Elephant Grave

Victoria White

2012 First Prize

After an elephant dies,
the herd may carry its bones for miles.
Did you know that? Hefting them over
the flatland ebb and flow, as

years ago we trekked
the backwoods of late November,
New England burned out like candlewick.
White light parted maples then,
found me chasing your footsteps
as you led us home.
Last fall the hills blazed red— 
I wonder if you tasted smoke, oceans away
as the first shells hit and
you couldn’t run.
Did you think of the leaves
we used to bring home and tape up,
the way they all withered in the end?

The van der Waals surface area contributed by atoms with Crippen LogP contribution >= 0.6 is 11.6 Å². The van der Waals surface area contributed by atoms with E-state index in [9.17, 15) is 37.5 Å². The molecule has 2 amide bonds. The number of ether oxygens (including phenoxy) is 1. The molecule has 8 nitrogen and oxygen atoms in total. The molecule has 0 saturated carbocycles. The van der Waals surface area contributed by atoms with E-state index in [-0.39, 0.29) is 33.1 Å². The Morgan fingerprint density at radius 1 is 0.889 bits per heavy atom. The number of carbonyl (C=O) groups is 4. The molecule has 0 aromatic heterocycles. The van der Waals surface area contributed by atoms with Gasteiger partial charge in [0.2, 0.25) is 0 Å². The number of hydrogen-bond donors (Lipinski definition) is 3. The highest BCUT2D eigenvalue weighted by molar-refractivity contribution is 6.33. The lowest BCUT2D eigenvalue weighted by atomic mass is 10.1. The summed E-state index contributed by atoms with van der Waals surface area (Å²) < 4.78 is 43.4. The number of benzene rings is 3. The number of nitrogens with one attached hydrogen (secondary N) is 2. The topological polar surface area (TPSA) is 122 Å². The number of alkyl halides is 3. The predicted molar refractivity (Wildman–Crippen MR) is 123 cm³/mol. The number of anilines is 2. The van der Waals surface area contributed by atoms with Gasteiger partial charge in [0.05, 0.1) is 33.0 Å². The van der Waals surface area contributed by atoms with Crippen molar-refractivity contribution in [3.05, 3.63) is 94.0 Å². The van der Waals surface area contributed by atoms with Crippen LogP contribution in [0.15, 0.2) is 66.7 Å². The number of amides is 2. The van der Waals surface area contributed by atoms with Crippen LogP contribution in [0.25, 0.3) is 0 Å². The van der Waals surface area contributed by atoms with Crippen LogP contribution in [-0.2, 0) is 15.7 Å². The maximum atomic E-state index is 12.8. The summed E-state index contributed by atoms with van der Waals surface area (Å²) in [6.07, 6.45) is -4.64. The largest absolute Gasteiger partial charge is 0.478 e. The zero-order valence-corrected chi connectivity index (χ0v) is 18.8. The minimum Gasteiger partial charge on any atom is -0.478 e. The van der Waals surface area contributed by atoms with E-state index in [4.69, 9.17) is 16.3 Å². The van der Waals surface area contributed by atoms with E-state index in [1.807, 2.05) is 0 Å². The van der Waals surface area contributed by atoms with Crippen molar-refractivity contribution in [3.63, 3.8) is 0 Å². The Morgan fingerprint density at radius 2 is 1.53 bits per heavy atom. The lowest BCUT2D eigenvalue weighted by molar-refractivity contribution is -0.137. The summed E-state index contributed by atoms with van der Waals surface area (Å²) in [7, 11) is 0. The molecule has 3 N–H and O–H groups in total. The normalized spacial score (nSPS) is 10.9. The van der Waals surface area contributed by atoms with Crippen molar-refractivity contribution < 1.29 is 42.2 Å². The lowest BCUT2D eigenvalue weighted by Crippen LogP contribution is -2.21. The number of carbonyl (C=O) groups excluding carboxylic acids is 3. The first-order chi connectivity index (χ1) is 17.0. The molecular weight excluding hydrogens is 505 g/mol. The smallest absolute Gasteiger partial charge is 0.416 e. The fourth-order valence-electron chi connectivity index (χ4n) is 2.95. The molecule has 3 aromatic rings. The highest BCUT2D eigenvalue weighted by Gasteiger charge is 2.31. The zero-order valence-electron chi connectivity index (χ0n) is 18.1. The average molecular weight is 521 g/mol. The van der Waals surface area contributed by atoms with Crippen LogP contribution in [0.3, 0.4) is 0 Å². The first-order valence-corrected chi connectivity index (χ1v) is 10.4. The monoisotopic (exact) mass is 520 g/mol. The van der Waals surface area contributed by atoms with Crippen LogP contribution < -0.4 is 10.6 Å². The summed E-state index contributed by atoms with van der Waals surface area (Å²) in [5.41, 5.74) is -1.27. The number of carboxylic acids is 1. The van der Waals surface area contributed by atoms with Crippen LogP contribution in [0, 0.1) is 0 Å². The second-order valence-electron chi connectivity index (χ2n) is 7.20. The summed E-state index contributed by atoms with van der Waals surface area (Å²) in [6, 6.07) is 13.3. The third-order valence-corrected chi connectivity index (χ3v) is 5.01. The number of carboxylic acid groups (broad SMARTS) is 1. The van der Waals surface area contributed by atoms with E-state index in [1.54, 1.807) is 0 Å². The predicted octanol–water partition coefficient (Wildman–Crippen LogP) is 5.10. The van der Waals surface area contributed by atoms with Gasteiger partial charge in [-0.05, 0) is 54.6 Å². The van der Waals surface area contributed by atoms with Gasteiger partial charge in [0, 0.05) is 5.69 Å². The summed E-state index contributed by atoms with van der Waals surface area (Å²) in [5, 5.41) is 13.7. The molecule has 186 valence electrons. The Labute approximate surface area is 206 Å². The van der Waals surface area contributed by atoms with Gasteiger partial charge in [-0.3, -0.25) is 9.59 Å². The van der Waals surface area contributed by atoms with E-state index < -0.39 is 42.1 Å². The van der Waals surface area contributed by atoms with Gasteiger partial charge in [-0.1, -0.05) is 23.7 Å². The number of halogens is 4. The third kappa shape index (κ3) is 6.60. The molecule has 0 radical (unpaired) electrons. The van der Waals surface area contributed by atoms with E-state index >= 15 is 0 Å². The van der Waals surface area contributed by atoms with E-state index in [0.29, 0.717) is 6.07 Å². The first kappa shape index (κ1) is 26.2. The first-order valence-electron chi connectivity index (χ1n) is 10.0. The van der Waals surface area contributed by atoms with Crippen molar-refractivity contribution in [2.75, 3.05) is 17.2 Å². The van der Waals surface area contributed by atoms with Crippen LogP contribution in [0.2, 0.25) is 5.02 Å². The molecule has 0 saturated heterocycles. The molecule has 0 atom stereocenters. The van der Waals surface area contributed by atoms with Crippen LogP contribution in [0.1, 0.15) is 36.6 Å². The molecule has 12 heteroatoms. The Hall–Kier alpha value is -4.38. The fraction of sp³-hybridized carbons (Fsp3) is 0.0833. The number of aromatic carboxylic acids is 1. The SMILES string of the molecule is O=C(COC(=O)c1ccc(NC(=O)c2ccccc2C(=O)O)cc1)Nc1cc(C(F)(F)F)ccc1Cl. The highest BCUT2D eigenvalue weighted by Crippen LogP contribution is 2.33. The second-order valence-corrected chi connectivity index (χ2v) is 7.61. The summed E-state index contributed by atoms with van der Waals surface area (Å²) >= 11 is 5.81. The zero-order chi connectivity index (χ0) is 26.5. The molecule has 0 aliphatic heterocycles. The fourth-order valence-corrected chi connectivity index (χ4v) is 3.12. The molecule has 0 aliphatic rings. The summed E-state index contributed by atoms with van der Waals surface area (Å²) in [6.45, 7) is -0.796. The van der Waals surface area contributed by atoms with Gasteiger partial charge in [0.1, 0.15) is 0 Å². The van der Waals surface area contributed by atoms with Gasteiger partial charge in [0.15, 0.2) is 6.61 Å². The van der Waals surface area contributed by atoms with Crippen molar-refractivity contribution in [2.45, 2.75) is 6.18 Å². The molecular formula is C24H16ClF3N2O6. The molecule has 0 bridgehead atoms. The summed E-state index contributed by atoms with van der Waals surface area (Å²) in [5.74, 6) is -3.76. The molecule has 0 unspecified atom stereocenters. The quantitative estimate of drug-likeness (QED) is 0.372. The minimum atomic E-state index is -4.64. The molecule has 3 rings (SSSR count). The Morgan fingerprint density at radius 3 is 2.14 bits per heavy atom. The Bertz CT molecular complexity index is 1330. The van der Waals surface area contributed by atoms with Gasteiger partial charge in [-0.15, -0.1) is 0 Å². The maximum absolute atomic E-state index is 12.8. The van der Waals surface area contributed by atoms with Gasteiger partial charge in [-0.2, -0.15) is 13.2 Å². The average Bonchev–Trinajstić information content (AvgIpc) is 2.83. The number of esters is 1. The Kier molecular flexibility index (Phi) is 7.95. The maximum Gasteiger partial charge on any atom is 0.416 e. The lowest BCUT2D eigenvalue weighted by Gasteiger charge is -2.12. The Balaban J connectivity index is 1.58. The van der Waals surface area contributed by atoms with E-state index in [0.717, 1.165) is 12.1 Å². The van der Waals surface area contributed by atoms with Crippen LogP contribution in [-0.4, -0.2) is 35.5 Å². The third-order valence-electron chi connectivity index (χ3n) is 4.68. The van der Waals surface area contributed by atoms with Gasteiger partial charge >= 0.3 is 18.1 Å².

Even the best, the brightest
come to nothing, I learned,

because there wasn’t a body
even though you promised to come back.
I broke when I heard you were lying
alone in scrub grass,
no one to lift you up, knowing
you were precious.
Brother, I would have carried you
on my shoulders ’til the horizon bent for us
and our forest dawned along its edge.
Imagine, and the maples stoop to greet you,
saying welcome back,
welcome home.

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